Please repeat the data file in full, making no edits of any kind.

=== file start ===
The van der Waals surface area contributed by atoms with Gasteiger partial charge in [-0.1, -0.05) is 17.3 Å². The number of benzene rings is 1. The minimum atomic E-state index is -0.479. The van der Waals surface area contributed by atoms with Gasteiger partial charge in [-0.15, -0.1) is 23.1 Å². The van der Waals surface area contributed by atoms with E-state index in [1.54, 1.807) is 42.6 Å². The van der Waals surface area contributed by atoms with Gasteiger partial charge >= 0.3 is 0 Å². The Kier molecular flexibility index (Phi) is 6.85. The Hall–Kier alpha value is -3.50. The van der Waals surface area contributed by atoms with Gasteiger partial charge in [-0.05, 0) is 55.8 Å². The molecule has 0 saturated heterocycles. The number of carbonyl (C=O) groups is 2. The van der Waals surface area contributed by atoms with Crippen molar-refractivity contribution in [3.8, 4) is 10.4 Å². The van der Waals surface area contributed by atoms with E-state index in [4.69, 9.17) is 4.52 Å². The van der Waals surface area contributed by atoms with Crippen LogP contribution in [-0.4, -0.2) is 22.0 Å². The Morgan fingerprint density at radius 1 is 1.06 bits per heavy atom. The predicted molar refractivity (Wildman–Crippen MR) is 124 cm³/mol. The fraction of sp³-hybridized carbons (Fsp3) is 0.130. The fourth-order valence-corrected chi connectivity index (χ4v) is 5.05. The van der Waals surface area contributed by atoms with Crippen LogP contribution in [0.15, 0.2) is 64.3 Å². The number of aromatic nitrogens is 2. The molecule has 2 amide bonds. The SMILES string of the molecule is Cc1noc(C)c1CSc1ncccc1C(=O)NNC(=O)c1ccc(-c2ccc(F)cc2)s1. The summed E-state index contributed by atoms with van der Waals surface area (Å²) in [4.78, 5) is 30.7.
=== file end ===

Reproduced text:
The van der Waals surface area contributed by atoms with Gasteiger partial charge in [-0.1, -0.05) is 17.3 Å². The number of benzene rings is 1. The minimum atomic E-state index is -0.479. The van der Waals surface area contributed by atoms with Gasteiger partial charge in [-0.15, -0.1) is 23.1 Å². The van der Waals surface area contributed by atoms with E-state index in [1.54, 1.807) is 42.6 Å². The van der Waals surface area contributed by atoms with Gasteiger partial charge >= 0.3 is 0 Å². The Kier molecular flexibility index (Phi) is 6.85. The Hall–Kier alpha value is -3.50. The van der Waals surface area contributed by atoms with Gasteiger partial charge in [-0.05, 0) is 55.8 Å². The molecule has 0 saturated heterocycles. The number of carbonyl (C=O) groups is 2. The van der Waals surface area contributed by atoms with Crippen molar-refractivity contribution in [3.8, 4) is 10.4 Å². The van der Waals surface area contributed by atoms with E-state index in [4.69, 9.17) is 4.52 Å². The van der Waals surface area contributed by atoms with Crippen LogP contribution in [-0.4, -0.2) is 22.0 Å². The Morgan fingerprint density at radius 1 is 1.06 bits per heavy atom. The predicted molar refractivity (Wildman–Crippen MR) is 124 cm³/mol. The fraction of sp³-hybridized carbons (Fsp3) is 0.130. The fourth-order valence-corrected chi connectivity index (χ4v) is 5.05. The van der Waals surface area contributed by atoms with Crippen LogP contribution in [0.15, 0.2) is 64.3 Å². The number of aromatic nitrogens is 2. The molecule has 2 amide bonds. The SMILES string of the molecule is Cc1noc(C)c1CSc1ncccc1C(=O)NNC(=O)c1ccc(-c2ccc(F)cc2)s1. The summed E-state index contributed by atoms with van der Waals surface area (Å²) in [4.78, 5) is 30.7.